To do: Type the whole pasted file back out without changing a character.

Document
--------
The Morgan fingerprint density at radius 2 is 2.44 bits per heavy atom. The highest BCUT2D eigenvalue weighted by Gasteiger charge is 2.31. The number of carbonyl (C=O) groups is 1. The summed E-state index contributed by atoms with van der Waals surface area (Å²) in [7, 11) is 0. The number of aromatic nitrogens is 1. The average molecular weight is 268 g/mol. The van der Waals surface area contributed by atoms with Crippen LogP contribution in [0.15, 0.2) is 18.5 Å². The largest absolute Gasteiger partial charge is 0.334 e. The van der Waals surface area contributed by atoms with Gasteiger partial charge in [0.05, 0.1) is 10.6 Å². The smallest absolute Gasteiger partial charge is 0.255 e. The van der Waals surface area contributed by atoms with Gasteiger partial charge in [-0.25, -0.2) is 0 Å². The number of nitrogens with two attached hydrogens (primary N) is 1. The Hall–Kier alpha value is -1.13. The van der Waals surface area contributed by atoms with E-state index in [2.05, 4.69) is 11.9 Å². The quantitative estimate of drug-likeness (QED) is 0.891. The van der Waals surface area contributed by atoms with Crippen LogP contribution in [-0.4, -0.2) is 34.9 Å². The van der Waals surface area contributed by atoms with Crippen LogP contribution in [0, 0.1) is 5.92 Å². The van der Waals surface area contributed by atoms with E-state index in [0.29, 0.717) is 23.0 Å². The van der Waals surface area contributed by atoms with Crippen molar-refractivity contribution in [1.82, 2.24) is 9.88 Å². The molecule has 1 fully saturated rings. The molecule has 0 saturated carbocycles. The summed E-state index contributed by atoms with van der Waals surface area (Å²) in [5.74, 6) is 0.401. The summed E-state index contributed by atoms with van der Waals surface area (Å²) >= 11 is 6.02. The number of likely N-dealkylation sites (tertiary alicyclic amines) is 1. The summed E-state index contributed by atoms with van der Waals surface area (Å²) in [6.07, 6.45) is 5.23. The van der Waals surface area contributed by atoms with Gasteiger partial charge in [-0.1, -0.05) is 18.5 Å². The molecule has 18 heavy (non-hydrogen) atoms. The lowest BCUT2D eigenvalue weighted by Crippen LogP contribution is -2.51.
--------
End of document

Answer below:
The Morgan fingerprint density at radius 2 is 2.44 bits per heavy atom. The highest BCUT2D eigenvalue weighted by Gasteiger charge is 2.31. The number of carbonyl (C=O) groups is 1. The summed E-state index contributed by atoms with van der Waals surface area (Å²) in [7, 11) is 0. The number of aromatic nitrogens is 1. The average molecular weight is 268 g/mol. The van der Waals surface area contributed by atoms with Crippen LogP contribution in [0.15, 0.2) is 18.5 Å². The largest absolute Gasteiger partial charge is 0.334 e. The van der Waals surface area contributed by atoms with Gasteiger partial charge in [0.05, 0.1) is 10.6 Å². The smallest absolute Gasteiger partial charge is 0.255 e. The van der Waals surface area contributed by atoms with Gasteiger partial charge in [-0.25, -0.2) is 0 Å². The number of nitrogens with two attached hydrogens (primary N) is 1. The Hall–Kier alpha value is -1.13. The van der Waals surface area contributed by atoms with E-state index in [2.05, 4.69) is 11.9 Å². The quantitative estimate of drug-likeness (QED) is 0.891. The van der Waals surface area contributed by atoms with Crippen LogP contribution in [-0.4, -0.2) is 34.9 Å². The van der Waals surface area contributed by atoms with Crippen LogP contribution in [0, 0.1) is 5.92 Å². The van der Waals surface area contributed by atoms with E-state index in [0.29, 0.717) is 23.0 Å². The van der Waals surface area contributed by atoms with Crippen molar-refractivity contribution in [1.82, 2.24) is 9.88 Å². The molecule has 1 fully saturated rings. The molecule has 0 saturated carbocycles. The summed E-state index contributed by atoms with van der Waals surface area (Å²) in [5.74, 6) is 0.401. The summed E-state index contributed by atoms with van der Waals surface area (Å²) >= 11 is 6.02. The number of likely N-dealkylation sites (tertiary alicyclic amines) is 1. The summed E-state index contributed by atoms with van der Waals surface area (Å²) in [6.07, 6.45) is 5.23. The van der Waals surface area contributed by atoms with Gasteiger partial charge in [-0.1, -0.05) is 18.5 Å². The molecule has 18 heavy (non-hydrogen) atoms. The lowest BCUT2D eigenvalue weighted by Crippen LogP contribution is -2.51.